67 posts tagged "Shiseido"
If you’ve ever looked at Dick Page’s Instagram, you know that it’s utterly drool-inducing. When the pro isn’t painting famous faces, he appears to spend a lot of his free time in the kitchen, cooking up dishes like lamb with a side of potatoes, savoy cabbage, and mustard (bottom left), or a “crispy masa harina fried skate, baked couscous with vegetables, sautéed escarole, and dill coleslaw with a good squeeze of lime” (bottom right). In other words, Page’s culinary skills are just as impressive as his maquillage, and he rivals Zac Posen as the Julia Child of fashion. (Food Network, take note.) Haute cuisine even inspires Shiseido’s reigning artistic director when it comes to product development—many of the colors in the current collection are based off of some of his most memorable meals. And it’s not just Page who brings a foodie sensibility to the table—the Japanese cosmetic giant owns a Michelin-star-rated restaurant, Faro Shiseido, in the Ginza neighborhood of Tokyo. Here, the backstage fixture and master of makeup shares his favorite dining hot spots around the world and what to order when you’re there. We suggest making a reservation in each city now before the Spring ’15 stampede arrives.
New York, USA: ACME, 9 Great Jones Street
What to order: Mackerel with radish, apple, and mustard (which inspired Shiseido’s Face Color Enhancing Trio in Apple [RD1], a palette filled with “sun-kissed shades of pink, gentle fawn, and light peach”). Feeling decadent? Ask for the foie gras and langoustine—a dish that’s similar in color to Lacquer Rouge in Ebi (RD321), a pinkish red liquid lipstick.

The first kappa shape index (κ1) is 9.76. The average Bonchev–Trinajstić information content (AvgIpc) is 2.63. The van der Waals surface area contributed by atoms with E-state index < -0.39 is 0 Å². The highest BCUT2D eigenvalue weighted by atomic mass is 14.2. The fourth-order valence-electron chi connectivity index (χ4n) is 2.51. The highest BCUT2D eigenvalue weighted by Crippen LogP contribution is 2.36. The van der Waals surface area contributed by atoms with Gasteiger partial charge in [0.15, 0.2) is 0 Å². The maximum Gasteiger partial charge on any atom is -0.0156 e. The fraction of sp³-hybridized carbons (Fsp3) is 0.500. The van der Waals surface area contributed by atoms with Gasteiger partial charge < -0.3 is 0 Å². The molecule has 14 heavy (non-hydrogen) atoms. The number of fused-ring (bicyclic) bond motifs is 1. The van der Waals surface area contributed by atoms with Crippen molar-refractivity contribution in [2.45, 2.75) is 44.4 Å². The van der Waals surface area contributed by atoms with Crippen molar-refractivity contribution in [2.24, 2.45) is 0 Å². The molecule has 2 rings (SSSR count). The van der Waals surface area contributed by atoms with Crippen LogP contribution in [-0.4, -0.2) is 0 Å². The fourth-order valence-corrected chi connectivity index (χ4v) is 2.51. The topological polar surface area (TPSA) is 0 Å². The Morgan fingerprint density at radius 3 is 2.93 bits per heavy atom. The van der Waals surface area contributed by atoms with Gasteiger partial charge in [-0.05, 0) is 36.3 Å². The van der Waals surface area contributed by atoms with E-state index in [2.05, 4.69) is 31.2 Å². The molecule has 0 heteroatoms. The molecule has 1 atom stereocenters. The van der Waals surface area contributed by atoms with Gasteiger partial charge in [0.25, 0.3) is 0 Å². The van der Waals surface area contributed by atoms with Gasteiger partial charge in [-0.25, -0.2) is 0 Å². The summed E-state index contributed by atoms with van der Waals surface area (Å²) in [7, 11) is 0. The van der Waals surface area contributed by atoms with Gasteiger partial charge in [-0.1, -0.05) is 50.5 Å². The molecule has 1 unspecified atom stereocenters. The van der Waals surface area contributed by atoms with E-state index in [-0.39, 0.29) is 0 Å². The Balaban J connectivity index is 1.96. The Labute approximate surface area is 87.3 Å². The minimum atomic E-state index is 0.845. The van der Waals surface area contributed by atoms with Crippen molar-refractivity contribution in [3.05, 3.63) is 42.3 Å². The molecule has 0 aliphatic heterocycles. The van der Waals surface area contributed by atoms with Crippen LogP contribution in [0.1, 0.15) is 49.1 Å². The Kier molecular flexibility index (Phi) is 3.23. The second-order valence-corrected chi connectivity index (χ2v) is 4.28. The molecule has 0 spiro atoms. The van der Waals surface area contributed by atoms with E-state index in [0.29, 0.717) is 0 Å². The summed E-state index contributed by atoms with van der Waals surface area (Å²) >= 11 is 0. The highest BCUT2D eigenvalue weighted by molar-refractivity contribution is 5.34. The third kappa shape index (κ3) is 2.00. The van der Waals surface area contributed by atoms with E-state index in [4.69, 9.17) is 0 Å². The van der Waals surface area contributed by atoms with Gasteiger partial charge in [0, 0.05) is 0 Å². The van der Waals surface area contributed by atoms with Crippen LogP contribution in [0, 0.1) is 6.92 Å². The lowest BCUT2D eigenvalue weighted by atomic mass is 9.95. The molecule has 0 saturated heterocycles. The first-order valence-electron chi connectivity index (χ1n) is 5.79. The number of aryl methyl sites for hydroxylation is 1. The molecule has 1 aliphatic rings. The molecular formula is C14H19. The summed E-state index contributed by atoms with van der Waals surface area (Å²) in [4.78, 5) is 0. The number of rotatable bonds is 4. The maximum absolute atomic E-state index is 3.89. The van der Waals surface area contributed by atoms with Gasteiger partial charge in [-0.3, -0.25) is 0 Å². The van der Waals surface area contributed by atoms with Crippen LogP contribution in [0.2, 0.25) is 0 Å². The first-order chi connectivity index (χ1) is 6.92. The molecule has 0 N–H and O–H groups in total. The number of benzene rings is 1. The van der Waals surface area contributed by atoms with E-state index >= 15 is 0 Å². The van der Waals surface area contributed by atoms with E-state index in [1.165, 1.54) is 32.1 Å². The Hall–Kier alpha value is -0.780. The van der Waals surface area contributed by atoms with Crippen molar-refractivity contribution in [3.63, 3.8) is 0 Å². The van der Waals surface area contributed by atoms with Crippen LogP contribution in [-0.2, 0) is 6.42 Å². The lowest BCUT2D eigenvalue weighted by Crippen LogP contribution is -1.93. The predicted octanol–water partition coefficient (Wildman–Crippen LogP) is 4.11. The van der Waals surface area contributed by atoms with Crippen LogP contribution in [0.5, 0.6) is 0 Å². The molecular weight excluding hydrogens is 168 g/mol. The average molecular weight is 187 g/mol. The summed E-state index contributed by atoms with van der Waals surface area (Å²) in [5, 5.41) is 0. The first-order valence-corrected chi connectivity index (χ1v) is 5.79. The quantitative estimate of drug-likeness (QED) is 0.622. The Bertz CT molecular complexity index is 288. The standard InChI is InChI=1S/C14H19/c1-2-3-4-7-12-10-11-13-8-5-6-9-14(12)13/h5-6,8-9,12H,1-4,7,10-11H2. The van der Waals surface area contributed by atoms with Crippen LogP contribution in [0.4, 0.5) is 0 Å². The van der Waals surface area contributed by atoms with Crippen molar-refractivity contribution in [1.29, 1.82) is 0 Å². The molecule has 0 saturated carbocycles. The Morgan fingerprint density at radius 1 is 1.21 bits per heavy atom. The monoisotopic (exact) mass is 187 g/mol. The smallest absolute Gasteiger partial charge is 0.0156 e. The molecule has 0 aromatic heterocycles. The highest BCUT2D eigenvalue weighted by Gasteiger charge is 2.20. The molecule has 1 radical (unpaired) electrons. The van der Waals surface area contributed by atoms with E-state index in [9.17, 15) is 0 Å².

Paris, France: Semilla, 54 Rue de Seine
What to order: “Dorade ceviche, seared shiitake with Xeres vinegar, and all the vegetable preparations!”
London, England: Hereford Road, 3 Hereford Road, Westbourne Grove
What to order: Beetroot, sorrel, and cow’s curd, or lamb’s sweetbreads and green beans with mint.
Milan, Italy: Antica Trattoria Della Pesa, 10 Viale Pasubio
What to order: “Risotto al salto con rognoncino trifolati [crispy fried risotto 'cake' with veal kidneys and mushrooms] and foiolo [tripe] alla Milanese.”
Tokyo, Japan: Jyuso-ya, 2-4 Ogawa-cho, Chiyoda-ku
What to order: “Charcoal-grilled Tokyo negi [a kind of giant scallion] and all of the grilled chicken dishes!” Can’t hop a 14-hour flight for dinner? Swipe Shiseido’s Shimmering Cream Eye Color in Shoyu (BR623), a deep brown, for a smoky effect inspired by soy sauce.
On a mission to combat shiny complexions sans cakey pigments, Shiseido created not just one, but two breakthrough oil-blotting papers. Unlike those blue sheets beloved by many as teens, these rectangles are slightly larger and boast hydro-balancing and oil-absorbing ingredients. (Sure, there isn’t the same gratification that comes with seeing your blotting paper go from opaque cornflower to transparent indigo, but these new-and-improved versions are a more discreet way to remove the post-commute perspiration that never fails to form on your T-zone.) The dense, rubbery Sweat & Oil Blotting Film consists of a highly porous material that erases any unwanted sheen instantly but preserves some moisture so your face doesn’t feel entirely parched. If you’re blemish-prone, try the Sebum & Oil Blotting Paper, which contains hydroxyapatite, a phosphate mineral that soaks up the acne-causing substance that naturally occurs on the surface of the skin. Here’s to a glowy—not greasy—summer that doesn’t involve powdering your nose.